Eight weeks of recovery came and went. I was moving slowly and easing into everyday tasks, but I also started feeling sharp pains near the incision spots, similar to the pains near my mastectomy incisions. My doctor said it sounded like scar tissue located where the laparoscopic instruments entered. She recommended scar massage. This was great information to have now, but knowing ahead of time would have lessened the anxiety. 

I was prepared for the five scars that would cross my belly and the eight weeks of recovery time; I could even handle the news they were removing my cervix, too. However, there were some effects that I was not prepared for, including menopause. 

I only started to discover what my body would experience through my relationship with our family photographer, who had been diagnosed with ovarian cancer. She also had a hysterectomy and became a top resource, sharing what she had gone through since her surgery. I researched symptoms of menopause, but only someone who has been put into early menopause through surgery can truly prepare you for what to expect. I also connected with a breast cancer survivor who also had a preventive hysterectomy. I turned to these women when I experienced migraines and pains for the first time. Before surgery, I was so focused on preparing my daughter and my family for the eight weeks’ recovery time, I never sat down to think about what it was going to be like after recovery — inside, outside and entering menopause at 36.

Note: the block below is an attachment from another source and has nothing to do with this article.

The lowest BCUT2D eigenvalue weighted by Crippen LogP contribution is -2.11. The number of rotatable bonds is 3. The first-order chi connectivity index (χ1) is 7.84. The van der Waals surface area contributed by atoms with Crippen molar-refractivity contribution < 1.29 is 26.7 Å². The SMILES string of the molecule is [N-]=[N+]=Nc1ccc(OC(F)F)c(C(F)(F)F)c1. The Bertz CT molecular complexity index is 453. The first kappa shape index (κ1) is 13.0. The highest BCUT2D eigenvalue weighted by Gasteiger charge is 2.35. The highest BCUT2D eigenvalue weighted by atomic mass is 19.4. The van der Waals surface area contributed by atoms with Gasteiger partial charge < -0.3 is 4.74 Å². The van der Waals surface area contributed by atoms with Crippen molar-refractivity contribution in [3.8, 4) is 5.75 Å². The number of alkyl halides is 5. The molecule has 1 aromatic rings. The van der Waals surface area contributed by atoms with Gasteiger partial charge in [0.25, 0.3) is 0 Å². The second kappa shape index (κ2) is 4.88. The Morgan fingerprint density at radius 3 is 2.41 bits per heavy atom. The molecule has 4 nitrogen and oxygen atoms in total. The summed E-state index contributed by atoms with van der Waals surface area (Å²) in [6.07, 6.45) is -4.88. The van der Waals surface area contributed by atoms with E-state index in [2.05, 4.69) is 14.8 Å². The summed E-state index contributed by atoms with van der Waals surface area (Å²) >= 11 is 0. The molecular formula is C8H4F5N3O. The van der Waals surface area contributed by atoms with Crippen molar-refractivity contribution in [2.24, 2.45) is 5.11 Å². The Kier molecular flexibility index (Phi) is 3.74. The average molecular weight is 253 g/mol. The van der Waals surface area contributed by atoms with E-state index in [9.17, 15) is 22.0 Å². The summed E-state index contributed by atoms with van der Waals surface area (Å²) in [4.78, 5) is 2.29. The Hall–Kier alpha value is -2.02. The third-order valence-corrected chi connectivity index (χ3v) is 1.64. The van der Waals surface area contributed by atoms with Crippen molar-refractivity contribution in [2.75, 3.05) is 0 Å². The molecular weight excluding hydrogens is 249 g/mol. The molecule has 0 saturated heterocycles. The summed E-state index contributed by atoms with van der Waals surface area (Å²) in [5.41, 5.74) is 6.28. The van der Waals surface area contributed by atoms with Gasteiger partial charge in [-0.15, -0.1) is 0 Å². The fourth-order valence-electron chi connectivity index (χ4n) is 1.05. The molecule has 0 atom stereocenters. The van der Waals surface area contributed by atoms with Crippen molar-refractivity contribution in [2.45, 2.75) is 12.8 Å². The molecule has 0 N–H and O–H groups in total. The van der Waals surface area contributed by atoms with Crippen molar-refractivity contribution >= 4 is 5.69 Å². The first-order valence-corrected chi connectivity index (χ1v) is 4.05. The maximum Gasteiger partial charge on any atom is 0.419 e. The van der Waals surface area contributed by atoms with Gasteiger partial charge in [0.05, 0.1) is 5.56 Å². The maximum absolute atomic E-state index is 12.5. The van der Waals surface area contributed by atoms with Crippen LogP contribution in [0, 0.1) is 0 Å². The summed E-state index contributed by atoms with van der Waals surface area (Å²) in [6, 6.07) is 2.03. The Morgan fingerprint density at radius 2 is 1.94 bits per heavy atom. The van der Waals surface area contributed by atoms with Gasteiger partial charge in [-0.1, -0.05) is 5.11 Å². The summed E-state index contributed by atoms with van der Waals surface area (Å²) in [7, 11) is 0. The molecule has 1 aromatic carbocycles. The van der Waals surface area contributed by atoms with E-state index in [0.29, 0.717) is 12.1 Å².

As a result of chemotherapy, I stopped having a cycle, and vaginal dryness was already something I unfortunately experienced, along with the hot flashes, chills and night sweats. However, I was not prepared for the weight gain, slow metabolism, mood changes, headaches and abdominal throbs from scar tissue. These menopause symptoms were highly elevated after surgery. But, on the plus side, I didn’t experience other typical symptoms like sleep problems or thinning hair. Being diligent about applying lotion, I was able to avoid dry skin, as well.

I found that acupuncture and physical therapy have helped with my symptoms. Pelvic floor physical therapy has been helpful with dryness and tightness, and acupuncture helps the hot flashes, but all of life’s other stresses, too. My hope is to keep managing the menopause symptoms as best as I can with these types of services and therapies.

Ovarian prevention appointments are now once a year. I was told that a hysterectomy was risk reducing, not risk eliminating, because the ovarian lining remains intact. To preserve your health also comes with mental and physical side effects that need to be addressed, in addition to changes that your body goes through. Having cancer isn’t just getting diagnosed and experiencing treatment. It changes your emotional and mental triggers, and how each part of the body functions. Patients are champions, no doubt, but even champions require access to knowledge, care and support.